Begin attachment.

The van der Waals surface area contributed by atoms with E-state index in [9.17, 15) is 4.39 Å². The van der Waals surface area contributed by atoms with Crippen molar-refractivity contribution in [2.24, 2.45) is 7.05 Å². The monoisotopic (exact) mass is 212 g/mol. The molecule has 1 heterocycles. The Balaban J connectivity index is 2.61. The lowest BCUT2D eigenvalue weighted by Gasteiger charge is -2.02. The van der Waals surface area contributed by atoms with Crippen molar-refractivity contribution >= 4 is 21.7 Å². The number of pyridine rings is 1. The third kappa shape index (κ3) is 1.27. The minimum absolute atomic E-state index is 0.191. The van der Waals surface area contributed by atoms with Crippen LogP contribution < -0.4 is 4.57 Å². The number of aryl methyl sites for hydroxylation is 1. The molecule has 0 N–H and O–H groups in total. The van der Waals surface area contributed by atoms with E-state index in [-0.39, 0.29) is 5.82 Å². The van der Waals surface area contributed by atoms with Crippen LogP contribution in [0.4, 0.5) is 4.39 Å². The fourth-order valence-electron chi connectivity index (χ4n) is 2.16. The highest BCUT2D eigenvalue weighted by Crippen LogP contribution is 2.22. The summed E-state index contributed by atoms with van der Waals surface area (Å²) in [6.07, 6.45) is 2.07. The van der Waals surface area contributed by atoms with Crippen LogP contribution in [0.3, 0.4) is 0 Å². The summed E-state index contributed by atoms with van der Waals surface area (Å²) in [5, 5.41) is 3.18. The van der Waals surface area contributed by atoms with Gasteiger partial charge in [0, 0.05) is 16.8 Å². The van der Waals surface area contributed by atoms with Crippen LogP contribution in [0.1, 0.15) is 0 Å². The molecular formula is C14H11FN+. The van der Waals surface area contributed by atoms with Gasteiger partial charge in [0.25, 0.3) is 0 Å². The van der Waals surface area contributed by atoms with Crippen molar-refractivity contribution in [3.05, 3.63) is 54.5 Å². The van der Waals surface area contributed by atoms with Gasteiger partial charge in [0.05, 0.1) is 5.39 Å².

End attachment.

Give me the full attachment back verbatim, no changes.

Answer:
The van der Waals surface area contributed by atoms with E-state index in [9.17, 15) is 4.39 Å². The van der Waals surface area contributed by atoms with Crippen molar-refractivity contribution in [2.24, 2.45) is 7.05 Å². The monoisotopic (exact) mass is 212 g/mol. The molecule has 1 heterocycles. The Balaban J connectivity index is 2.61. The lowest BCUT2D eigenvalue weighted by Gasteiger charge is -2.02. The van der Waals surface area contributed by atoms with Crippen molar-refractivity contribution >= 4 is 21.7 Å². The number of pyridine rings is 1. The third kappa shape index (κ3) is 1.27. The minimum absolute atomic E-state index is 0.191. The van der Waals surface area contributed by atoms with Crippen LogP contribution < -0.4 is 4.57 Å². The number of aryl methyl sites for hydroxylation is 1. The molecule has 0 N–H and O–H groups in total. The van der Waals surface area contributed by atoms with E-state index in [-0.39, 0.29) is 5.82 Å². The van der Waals surface area contributed by atoms with Crippen LogP contribution in [0.4, 0.5) is 4.39 Å². The fourth-order valence-electron chi connectivity index (χ4n) is 2.16. The highest BCUT2D eigenvalue weighted by Crippen LogP contribution is 2.22. The summed E-state index contributed by atoms with van der Waals surface area (Å²) in [6.07, 6.45) is 2.07. The van der Waals surface area contributed by atoms with Crippen LogP contribution in [0.3, 0.4) is 0 Å². The summed E-state index contributed by atoms with van der Waals surface area (Å²) in [5, 5.41) is 3.18. The van der Waals surface area contributed by atoms with Gasteiger partial charge in [0, 0.05) is 16.8 Å². The van der Waals surface area contributed by atoms with Crippen LogP contribution in [0.1, 0.15) is 0 Å². The molecular formula is C14H11FN+. The van der Waals surface area contributed by atoms with Gasteiger partial charge in [0.25, 0.3) is 0 Å². The van der Waals surface area contributed by atoms with Crippen molar-refractivity contribution in [3.05, 3.63) is 54.5 Å². The van der Waals surface area contributed by atoms with Gasteiger partial charge in [0.05, 0.1) is 5.39 Å².